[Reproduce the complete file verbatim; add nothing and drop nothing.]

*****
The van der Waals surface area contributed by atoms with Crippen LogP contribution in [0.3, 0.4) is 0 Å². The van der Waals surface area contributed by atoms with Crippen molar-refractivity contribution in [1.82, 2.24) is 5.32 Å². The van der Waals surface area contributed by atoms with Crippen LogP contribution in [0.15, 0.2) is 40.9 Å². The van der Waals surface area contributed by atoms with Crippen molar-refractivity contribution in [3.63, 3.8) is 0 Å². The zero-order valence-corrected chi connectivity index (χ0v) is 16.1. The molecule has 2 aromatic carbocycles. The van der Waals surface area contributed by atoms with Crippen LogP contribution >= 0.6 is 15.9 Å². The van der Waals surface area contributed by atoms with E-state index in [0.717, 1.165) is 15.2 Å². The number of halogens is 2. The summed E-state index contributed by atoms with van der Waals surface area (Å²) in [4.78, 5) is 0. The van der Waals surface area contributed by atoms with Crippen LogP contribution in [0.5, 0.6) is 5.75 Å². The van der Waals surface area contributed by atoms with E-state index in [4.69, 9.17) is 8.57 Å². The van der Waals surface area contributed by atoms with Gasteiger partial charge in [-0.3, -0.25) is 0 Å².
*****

The van der Waals surface area contributed by atoms with Crippen LogP contribution in [0.3, 0.4) is 0 Å². The van der Waals surface area contributed by atoms with Crippen molar-refractivity contribution in [1.82, 2.24) is 5.32 Å². The van der Waals surface area contributed by atoms with Crippen LogP contribution in [0.15, 0.2) is 40.9 Å². The van der Waals surface area contributed by atoms with Crippen molar-refractivity contribution in [3.63, 3.8) is 0 Å². The zero-order valence-corrected chi connectivity index (χ0v) is 16.1. The molecule has 2 aromatic carbocycles. The van der Waals surface area contributed by atoms with Crippen LogP contribution >= 0.6 is 15.9 Å². The van der Waals surface area contributed by atoms with E-state index in [0.717, 1.165) is 15.2 Å². The number of halogens is 2. The summed E-state index contributed by atoms with van der Waals surface area (Å²) in [4.78, 5) is 0. The van der Waals surface area contributed by atoms with Crippen LogP contribution in [0.5, 0.6) is 5.75 Å². The van der Waals surface area contributed by atoms with E-state index in [4.69, 9.17) is 8.57 Å². The van der Waals surface area contributed by atoms with Gasteiger partial charge in [-0.3, -0.25) is 0 Å².